By Attorneys Robert L. Reeves and Anthony J. Favero
On July 19, 2009, the U.S. District Court for the Central District of California named Reeves & Associates (R&A) the class counsel for all children and families affected by the government’s restrictive interpretation of the Child Status Protection Act. Since that time, our federal litigation team has devoted countless hours to researching and preparing arguments supporting our position that the Child Status Protection Act was designed to help all children of immigrants who “age-out,” thereby becoming ineligible to secure permanent resident status. Now, the Ninth Circuit Court of Appeals has scheduled oral argument in the case for July 15, 2011.
The crux of our class action case challenges an incorrect and very narrow interpretation of section 203(h)(3) of the Immigration and Nationality Act (INA) by the Board of Immigration Appeals (“Board”) in Matter of Wang, 25 I&N Dec. 28 (BIA 2009). By its plain language, INA § 203(h)(3) allows immigrants who have “aged-out” of derivative status by turning 21 years old to both “automatically convert” to an appropriate visa category and retain their parent’s original priority date. The government argued that this provision applies only to a very small segment of immigrants — derivative children of husbands and wives petitioned by their lawful permanent resident spouses. On the other hand, the respondents argued for a broader interpretation of the law, stating that it applies to all children who “age-out,” not just derivative children of lawful permanent residents. Unfortunately, the Board ultimately sided with the government. As such, the government’s restrictive interpretation of INA § 203(h)(3) was upheld, and many “aged-out” children faced the possibility of starting their long wait for permanent resident status all over again.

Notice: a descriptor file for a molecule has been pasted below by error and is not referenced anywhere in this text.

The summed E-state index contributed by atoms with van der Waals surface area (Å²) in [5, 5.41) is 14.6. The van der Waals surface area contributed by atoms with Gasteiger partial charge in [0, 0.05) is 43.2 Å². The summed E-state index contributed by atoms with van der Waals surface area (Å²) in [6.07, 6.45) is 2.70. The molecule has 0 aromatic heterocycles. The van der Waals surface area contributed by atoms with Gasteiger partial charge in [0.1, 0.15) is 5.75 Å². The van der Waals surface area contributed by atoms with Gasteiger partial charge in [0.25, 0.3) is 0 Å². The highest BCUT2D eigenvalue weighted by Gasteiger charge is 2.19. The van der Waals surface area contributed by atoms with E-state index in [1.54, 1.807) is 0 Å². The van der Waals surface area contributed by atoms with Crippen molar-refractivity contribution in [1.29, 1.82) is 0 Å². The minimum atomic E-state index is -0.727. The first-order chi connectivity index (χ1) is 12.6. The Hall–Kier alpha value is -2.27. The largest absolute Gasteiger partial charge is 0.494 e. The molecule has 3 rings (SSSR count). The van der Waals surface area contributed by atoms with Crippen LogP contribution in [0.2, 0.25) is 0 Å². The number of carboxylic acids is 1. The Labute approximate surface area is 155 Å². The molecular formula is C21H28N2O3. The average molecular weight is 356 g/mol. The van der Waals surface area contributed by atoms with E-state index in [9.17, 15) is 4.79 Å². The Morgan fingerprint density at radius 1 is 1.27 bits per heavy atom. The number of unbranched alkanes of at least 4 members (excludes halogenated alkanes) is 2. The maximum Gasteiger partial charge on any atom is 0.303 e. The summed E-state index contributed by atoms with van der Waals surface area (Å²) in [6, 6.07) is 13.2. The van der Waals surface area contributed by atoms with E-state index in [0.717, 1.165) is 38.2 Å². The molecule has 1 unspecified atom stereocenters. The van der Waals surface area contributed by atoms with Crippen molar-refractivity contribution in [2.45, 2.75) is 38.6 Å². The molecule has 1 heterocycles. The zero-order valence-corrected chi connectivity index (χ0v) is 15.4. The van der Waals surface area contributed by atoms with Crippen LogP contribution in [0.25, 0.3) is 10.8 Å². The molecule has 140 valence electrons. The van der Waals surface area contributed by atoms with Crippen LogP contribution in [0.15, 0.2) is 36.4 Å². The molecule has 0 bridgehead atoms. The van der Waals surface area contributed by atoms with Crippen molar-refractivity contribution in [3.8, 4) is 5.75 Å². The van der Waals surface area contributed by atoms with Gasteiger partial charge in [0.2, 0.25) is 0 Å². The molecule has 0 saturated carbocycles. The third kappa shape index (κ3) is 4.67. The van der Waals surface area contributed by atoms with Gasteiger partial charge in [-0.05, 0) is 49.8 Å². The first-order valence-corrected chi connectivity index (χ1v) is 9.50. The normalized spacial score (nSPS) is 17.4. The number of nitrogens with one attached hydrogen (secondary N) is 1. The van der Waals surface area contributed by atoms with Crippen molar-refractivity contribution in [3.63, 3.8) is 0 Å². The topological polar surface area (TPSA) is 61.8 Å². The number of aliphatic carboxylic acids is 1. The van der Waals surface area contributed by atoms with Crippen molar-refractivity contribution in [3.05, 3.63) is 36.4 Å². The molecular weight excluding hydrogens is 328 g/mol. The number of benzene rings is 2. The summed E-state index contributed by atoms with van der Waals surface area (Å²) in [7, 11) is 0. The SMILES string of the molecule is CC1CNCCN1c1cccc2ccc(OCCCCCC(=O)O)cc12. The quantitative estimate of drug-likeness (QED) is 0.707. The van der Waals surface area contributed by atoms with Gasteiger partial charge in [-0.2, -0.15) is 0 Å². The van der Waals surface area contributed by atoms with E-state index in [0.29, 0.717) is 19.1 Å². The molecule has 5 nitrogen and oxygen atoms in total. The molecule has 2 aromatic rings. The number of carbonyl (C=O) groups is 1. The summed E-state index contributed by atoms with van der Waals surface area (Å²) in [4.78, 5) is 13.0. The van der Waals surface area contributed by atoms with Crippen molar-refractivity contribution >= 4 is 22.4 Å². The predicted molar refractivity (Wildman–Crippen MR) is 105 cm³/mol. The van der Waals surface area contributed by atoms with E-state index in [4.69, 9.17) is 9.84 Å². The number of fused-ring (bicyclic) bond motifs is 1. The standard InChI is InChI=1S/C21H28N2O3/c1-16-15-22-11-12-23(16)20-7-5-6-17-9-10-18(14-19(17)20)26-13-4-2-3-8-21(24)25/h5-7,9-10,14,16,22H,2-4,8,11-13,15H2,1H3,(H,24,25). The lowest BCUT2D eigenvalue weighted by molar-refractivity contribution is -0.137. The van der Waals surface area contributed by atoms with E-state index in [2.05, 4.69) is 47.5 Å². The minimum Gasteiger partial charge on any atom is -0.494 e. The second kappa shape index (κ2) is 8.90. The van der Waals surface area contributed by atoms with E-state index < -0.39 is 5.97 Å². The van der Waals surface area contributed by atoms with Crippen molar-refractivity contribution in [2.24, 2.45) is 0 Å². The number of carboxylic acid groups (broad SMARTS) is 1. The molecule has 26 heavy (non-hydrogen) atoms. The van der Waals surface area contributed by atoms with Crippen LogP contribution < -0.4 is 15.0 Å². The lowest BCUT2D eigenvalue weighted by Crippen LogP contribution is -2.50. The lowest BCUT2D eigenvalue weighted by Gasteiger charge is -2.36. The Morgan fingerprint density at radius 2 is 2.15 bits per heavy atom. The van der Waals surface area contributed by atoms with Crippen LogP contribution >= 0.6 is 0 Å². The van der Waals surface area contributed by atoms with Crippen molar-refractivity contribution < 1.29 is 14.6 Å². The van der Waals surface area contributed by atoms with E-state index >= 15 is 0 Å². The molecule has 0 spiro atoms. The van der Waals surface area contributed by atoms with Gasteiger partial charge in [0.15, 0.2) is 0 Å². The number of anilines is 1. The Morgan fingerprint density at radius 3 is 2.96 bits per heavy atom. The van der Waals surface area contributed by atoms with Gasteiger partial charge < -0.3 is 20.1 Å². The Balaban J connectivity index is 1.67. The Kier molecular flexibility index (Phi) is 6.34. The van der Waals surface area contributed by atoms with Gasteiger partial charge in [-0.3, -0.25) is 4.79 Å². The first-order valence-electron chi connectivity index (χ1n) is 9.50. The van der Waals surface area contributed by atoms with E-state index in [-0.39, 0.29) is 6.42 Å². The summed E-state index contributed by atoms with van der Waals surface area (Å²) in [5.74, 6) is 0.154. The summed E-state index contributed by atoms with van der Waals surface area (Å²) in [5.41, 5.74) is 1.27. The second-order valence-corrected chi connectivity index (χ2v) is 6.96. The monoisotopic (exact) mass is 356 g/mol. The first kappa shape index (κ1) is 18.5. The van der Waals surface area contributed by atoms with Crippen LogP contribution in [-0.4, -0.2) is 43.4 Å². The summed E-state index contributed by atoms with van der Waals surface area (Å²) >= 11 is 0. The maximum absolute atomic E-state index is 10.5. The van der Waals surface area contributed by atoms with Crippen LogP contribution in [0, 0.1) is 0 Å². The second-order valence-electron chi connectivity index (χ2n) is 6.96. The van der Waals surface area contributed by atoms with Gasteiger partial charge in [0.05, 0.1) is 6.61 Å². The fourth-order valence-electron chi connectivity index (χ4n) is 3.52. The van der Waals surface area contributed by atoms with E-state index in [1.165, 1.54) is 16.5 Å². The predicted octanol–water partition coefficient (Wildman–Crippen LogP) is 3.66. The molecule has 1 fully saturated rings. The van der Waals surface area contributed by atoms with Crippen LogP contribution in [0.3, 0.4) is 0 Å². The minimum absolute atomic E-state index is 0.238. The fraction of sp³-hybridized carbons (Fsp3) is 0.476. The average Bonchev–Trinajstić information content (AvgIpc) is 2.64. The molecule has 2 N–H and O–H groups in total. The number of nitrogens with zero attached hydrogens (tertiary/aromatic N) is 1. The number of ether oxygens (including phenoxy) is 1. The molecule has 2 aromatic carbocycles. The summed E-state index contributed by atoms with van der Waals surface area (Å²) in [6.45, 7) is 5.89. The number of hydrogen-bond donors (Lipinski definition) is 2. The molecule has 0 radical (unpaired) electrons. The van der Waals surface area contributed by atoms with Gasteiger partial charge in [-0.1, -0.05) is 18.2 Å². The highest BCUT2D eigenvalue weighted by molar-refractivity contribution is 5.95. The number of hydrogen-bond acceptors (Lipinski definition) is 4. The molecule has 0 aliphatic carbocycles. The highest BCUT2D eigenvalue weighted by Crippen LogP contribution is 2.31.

However, due to the large number of intending immigrants negatively affected by the government’s inconsistent, restrictive interpretation of INA § 203(h)(3), Reeves & Associates filed a class action complaint in federal court. We asked the court to overrule the Board’s interpretation of INA § 203(h)(3) and argued for a more expansive reading of the law. We argued that the intent of Congress in passing the Child Status Protection Act was to protect all “aged-out” children by allowing them to retain their parent’s original priority dates. Now, we are poised to present these arguments to the Ninth Circuit Court of Appeals on July 15, 2011. We remain optimistic of our chances at convincing the court that Matter of Wang is an unreasonable interpretation of the law, thereby winning a victory for “aged-out” children the world over. Please continue to read our weekly articles for updates regarding this important case.